A few weeks ago, I sent the roundtable a short article I put together called “Ability and Motivation.” These are the two key ingredients necessary to create true change. My point was that the current state of the worker’s comp system destroys both of these attributes. The only logical choice in light of the complexity of any worker’s comp system is to arm the worker with these tools.
There was a discussion last year that led to a document called “The Five E’s of Chronic Pain.” They are:
All of these are geared towards enabling and motivating the patient to take charge of his or own care.
One E that I want to emphasize in particular is education it’s critical for several reasons. If a given patient is willing to immerse him or herself in learning about all of the variables that affect his or her pain, the chances of them eventually improving is extremely high.
Conversely, if they are not willing to read, listen, and learn, then they cannot and will not get better. They must be willing to take on that responsibility. Otherwise they are choosing to remain in a victim role and will remain angry. It is also difficult to work with them, which also makes progress unlikely. I think it is important for those working in chronic pain to set personal boundaries while still “keeping the door open.” If you are attached to getting that resistant patient better in spite of their wishes, you might get yourself into a very unhappy, energy-draining situation. You need to let them go.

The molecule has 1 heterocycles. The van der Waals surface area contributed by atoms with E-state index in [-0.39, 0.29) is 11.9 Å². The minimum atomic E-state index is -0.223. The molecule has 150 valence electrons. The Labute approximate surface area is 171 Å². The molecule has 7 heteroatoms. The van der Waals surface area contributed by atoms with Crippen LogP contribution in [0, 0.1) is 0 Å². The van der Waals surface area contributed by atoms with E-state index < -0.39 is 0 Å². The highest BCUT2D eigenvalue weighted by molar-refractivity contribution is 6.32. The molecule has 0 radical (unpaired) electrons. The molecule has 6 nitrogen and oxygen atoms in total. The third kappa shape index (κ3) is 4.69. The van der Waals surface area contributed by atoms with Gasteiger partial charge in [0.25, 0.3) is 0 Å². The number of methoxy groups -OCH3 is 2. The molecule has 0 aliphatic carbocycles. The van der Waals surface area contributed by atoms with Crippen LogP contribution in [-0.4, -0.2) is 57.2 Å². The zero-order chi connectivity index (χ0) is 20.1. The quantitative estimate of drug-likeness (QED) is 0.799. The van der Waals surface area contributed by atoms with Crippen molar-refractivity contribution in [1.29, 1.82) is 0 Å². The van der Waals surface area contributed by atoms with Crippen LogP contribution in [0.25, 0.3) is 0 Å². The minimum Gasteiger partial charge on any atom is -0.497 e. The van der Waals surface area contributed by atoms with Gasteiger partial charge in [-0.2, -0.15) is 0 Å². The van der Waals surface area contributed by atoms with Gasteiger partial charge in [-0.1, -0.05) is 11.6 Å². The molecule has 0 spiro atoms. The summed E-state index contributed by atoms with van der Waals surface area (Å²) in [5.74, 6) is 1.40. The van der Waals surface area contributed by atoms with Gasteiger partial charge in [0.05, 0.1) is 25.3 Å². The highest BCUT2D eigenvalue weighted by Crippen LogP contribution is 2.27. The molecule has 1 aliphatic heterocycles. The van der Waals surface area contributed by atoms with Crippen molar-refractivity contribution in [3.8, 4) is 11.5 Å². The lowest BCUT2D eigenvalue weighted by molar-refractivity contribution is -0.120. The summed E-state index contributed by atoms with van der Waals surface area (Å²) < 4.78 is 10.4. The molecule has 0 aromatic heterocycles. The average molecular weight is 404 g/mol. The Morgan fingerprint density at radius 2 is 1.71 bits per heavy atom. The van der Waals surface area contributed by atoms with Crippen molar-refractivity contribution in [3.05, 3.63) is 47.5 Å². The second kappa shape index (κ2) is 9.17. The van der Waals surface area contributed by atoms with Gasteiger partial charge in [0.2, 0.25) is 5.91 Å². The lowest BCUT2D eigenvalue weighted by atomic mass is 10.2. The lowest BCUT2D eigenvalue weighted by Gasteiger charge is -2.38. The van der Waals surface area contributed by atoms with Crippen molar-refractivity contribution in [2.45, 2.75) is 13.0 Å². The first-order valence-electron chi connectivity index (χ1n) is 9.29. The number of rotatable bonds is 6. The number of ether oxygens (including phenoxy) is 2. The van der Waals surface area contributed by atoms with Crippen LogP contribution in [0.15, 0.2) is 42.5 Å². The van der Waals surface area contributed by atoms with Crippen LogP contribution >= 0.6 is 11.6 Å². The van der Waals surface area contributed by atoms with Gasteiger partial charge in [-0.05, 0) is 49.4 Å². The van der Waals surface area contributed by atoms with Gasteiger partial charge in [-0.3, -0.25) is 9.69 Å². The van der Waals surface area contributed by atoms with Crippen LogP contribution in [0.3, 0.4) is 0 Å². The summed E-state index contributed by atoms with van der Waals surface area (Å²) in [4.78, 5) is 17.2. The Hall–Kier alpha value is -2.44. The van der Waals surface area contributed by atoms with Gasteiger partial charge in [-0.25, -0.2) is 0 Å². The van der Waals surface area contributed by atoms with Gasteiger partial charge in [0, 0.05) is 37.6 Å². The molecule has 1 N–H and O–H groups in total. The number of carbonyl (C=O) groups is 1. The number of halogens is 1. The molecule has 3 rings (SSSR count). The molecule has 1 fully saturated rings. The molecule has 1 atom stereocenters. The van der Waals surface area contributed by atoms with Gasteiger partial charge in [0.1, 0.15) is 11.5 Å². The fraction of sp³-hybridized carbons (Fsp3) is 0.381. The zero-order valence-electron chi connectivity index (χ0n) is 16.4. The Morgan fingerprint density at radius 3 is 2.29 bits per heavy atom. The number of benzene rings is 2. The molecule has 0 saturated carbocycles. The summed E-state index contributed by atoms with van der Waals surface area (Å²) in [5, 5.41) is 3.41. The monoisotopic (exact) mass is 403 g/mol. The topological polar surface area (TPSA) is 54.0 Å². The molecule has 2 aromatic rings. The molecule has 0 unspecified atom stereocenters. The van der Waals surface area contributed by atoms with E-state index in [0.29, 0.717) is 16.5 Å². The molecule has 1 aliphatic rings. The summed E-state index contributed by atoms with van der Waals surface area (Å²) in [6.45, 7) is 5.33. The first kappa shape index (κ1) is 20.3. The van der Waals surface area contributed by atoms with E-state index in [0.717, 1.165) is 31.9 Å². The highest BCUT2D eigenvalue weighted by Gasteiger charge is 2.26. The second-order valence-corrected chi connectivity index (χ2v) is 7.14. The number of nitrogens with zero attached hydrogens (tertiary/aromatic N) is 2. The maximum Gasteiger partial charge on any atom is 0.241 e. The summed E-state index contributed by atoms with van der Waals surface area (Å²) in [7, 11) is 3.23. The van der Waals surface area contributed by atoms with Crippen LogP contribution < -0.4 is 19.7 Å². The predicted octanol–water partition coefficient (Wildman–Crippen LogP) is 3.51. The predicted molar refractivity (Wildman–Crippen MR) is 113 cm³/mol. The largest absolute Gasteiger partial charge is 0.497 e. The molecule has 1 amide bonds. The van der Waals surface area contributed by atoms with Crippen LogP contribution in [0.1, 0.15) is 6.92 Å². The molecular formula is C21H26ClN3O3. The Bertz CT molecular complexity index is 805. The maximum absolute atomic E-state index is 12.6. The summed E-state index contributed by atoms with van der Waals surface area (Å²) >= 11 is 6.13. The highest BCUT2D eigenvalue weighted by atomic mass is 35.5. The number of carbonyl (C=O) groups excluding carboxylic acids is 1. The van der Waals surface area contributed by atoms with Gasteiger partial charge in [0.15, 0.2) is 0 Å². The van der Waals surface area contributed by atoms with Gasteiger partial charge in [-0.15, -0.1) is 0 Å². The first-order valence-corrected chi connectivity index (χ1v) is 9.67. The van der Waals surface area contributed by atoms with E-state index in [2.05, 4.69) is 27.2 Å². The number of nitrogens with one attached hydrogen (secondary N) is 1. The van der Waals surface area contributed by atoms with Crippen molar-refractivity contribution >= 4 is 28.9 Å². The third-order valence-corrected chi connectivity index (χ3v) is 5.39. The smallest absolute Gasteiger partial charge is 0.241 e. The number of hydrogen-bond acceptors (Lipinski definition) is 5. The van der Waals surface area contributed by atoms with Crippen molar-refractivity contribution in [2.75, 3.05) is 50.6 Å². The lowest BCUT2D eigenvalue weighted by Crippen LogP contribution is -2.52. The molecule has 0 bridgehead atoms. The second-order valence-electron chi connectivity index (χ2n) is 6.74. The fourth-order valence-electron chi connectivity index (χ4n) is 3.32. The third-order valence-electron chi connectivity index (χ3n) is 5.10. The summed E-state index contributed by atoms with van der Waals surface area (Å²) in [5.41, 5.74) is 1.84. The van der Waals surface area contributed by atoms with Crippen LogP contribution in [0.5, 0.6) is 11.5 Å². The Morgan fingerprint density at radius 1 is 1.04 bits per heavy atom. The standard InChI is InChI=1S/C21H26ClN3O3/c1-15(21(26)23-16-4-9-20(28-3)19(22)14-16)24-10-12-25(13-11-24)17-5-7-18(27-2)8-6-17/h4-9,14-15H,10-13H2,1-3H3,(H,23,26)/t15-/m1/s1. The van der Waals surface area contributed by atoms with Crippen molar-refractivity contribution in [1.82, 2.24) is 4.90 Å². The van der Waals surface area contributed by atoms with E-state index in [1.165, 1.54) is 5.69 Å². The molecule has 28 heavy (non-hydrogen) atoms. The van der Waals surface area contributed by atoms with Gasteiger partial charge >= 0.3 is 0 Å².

I just put on a mini-seminar called “Enjoying the Management of Your Chronic Pain Patients.” Once a given patient decides to fully engage, it is like opening the door of a caged wild animal. You cannot stop them from regaining their life. It does not matter how long they have been in pain. Working with these patients has become the most rewarding and enjoyable part of my practice.